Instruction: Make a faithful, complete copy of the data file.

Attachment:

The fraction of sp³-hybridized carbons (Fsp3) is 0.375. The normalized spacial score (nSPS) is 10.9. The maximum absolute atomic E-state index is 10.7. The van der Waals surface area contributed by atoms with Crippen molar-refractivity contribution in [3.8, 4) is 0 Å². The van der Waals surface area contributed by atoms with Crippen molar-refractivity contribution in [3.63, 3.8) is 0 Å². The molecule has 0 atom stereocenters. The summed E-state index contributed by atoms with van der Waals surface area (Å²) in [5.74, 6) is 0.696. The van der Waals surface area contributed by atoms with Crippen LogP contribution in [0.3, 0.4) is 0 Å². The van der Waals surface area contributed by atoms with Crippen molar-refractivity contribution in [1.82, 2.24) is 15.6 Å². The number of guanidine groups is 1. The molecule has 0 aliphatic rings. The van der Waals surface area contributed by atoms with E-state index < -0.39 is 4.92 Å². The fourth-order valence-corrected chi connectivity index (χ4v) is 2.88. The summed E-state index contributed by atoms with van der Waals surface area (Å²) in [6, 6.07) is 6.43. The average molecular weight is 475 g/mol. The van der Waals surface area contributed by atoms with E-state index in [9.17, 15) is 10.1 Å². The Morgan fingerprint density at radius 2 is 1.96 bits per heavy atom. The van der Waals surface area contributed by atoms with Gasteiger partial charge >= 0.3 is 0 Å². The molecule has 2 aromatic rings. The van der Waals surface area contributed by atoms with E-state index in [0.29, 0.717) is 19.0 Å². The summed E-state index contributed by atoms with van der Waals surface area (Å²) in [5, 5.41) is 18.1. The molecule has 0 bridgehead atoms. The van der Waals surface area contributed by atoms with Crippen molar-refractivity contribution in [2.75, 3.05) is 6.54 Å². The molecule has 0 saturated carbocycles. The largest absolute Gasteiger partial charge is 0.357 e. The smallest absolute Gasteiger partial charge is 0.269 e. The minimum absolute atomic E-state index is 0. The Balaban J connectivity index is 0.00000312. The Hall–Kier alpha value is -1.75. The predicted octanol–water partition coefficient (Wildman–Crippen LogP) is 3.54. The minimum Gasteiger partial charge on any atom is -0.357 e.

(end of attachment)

The fraction of sp³-hybridized carbons (Fsp3) is 0.375. The normalized spacial score (nSPS) is 10.9. The maximum absolute atomic E-state index is 10.7. The van der Waals surface area contributed by atoms with Crippen molar-refractivity contribution in [3.8, 4) is 0 Å². The van der Waals surface area contributed by atoms with Crippen molar-refractivity contribution in [3.63, 3.8) is 0 Å². The molecule has 0 atom stereocenters. The summed E-state index contributed by atoms with van der Waals surface area (Å²) in [5.74, 6) is 0.696. The van der Waals surface area contributed by atoms with Crippen LogP contribution in [0.3, 0.4) is 0 Å². The van der Waals surface area contributed by atoms with Crippen molar-refractivity contribution in [1.82, 2.24) is 15.6 Å². The number of guanidine groups is 1. The molecule has 0 aliphatic rings. The van der Waals surface area contributed by atoms with E-state index < -0.39 is 4.92 Å². The fourth-order valence-corrected chi connectivity index (χ4v) is 2.88. The summed E-state index contributed by atoms with van der Waals surface area (Å²) in [6, 6.07) is 6.43. The average molecular weight is 475 g/mol. The van der Waals surface area contributed by atoms with E-state index in [9.17, 15) is 10.1 Å². The Morgan fingerprint density at radius 2 is 1.96 bits per heavy atom. The van der Waals surface area contributed by atoms with Gasteiger partial charge >= 0.3 is 0 Å². The molecule has 2 aromatic rings. The van der Waals surface area contributed by atoms with E-state index in [0.29, 0.717) is 19.0 Å². The summed E-state index contributed by atoms with van der Waals surface area (Å²) in [5, 5.41) is 18.1. The molecule has 0 bridgehead atoms. The van der Waals surface area contributed by atoms with Crippen molar-refractivity contribution in [2.75, 3.05) is 6.54 Å². The molecule has 0 saturated carbocycles. The largest absolute Gasteiger partial charge is 0.357 e. The smallest absolute Gasteiger partial charge is 0.269 e. The minimum absolute atomic E-state index is 0. The Balaban J connectivity index is 0.00000312. The Hall–Kier alpha value is -1.75. The predicted octanol–water partition coefficient (Wildman–Crippen LogP) is 3.54. The minimum Gasteiger partial charge on any atom is -0.357 e.